What a treat it is to read a comic that you just fall head-over-heels in love with. I’m tremendously lucky to have had it happen twice this year: first with Mikel Janín, Jordie Bellaire and Grant Morrison’s first issue of Superman and the Authority, and now with Sean Phillips, Jacob Phillips, and Ed Brubaker’s Destroy All Monsters — the third book in their continuing neo-noir mystery series Reckless.
Ethan Reckless was once a young undercover FBI agent who was all too aware of the viciousness he participated in. When an assignment went all sorts of sideways and Ethan got blown up, he emerged from the flames with a scarred face, a detachment from most of his emotions, and a revelation. As he himself puts it in series opener Reckless:
“All of these scientists assumed this future was inevitable. Not something we could avoid. Industry wasn’t going to stop pulling gas and oil out of the ground. People weren’t going to stop wanting cars and airplanes. They were just telling it like it was, following the facts to a logical conclusion.
There was even one who theorized we had lit a fuse with all the nukes we’d set off back in the ’40s and ’50s… And it was already too late, the world was over, and we were just watching the clock tick down… Living through the years before the end, not realizing what we’d done.
So I figure if we’re all doomed… If we’re all suffering… Then when not try to help people? Make someone else’s life better, even just for a few days.”
Ethan Reckless believes himself to be a vicious man, a walking ghost who can only really derive pleasure from wrath, but who wants to try and do right by folks who aren’t broken. This is true. To a point.
But, at least by my reading, Reckless isn’t quite the wraith he imagines himself to be. If he were truly so empty, he’d more likely embrace empty hedonism and apathy (a la the monstrous Riley Richards from the stupendous The Last of the Innocent arc in Sean Phillips and Brubaker’s Criminal) than try to help people. If he were truly so empty, he wouldn’t treasure his relationship with his best friend—his assistant/projectionist-at-the-movie-theater-where-he-lives Anna.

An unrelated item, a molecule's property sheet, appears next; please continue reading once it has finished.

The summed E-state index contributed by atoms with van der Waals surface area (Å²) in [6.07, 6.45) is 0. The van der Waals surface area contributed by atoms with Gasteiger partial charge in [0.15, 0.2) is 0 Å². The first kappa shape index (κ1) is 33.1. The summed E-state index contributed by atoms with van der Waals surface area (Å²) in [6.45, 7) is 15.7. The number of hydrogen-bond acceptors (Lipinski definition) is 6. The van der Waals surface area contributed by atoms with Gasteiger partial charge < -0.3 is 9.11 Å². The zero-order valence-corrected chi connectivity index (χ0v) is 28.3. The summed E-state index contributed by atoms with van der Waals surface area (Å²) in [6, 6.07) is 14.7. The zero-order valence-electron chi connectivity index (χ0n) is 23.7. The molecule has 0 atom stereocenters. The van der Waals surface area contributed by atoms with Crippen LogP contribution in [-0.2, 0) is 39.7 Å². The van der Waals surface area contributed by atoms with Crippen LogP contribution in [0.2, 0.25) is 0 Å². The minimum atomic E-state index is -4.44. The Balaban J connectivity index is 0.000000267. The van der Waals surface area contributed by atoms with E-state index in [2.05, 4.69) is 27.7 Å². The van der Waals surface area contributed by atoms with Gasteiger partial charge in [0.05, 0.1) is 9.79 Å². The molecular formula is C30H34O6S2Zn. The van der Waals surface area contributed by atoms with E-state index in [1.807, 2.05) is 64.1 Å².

After two turns as a supporting character in Reckless and Friend of the Devil, Destroy All Monsters brings Anna to the forefront as a full-fledged deuteragonist. It is the story of her life, the story of her and Reckless’ friendship, and the story of how it changed.
Jacob Phillips’ colors give Reckless the haze of memory. This maps to the textual framing (particularly with the end of Destroy All Monsters) of the series as Reckless’ recollections. It also adds a sharp, larger-than-life feel to the action, which frequently uses a cooler, darker color palette compared to Reckless‘ more sedate scenes.
Sean Phillips is a living legend, someone who can put a newspaper cartoon character next to a raggedy, self-destructing noir comic protagonist and make the visual dissonance between the two an essential part of his comics’ success. Reckless has featured some of the best work of his career, and Destroy All Monsters continues the trend, from the way the flames in the image above become the hatred leaking out of Reckless’ would-be assassin to the quieter moments, particularly those involving Reckless and Anna’s friendship and its changes.
The Phillipses (they’re father and son) are matched by Ed Brubaker’s script work. Destroy All Monsters turns Ethan Reckless to a new angle, and the results are fascinating. Both Reckless and the second book Friend of the Devil considered Reckless as a lover — first to a woman he had known before the bomb that made him who he is, and second to a woman he believes he may well have loved. Destroy All Monsters, by contrast, is a platonic love story.
Reckless’ friendship with Anna goes back years, born from a shared love for movies and the two of them being in the right place at the right time to forge the sort of connection that lives turn on. Even when they’re at odds with each other — Ethan’s anti-nihilism is both deeply honorable and makes him prone to stasis, while Anna is pushing her limits and starting to figure out who she’ll be in the next phase of her life — there’s a deep care between them that’s both genuinely sweet and complicates Reckless’ assumptions about himself in fascinating ways.
Plus, Brubaker’s always had an ear for terrific dialogue, whether warm or vicious. Destroy All Monsters is a pleasure to read. Even at the end, when the Phillipses and Brubaker take a leap that is as intriguing as it is an absolute gutpunch.
I think Destroy All Monsters is my favorite comic of the year. It’s a thoughtful character study that reveals an intriguing new angle on a compelling protagonist, and one that does so with some really stupendous action and a look and feel that gets into the bones. It’s the strongest volume yet of what has been a consistently strong series by one of the great creative teams in western comics.
What a goddamn treat this book is. What a goddamn treat Reckless is. I’m so, so excited for its next volume, The Ghost in You.
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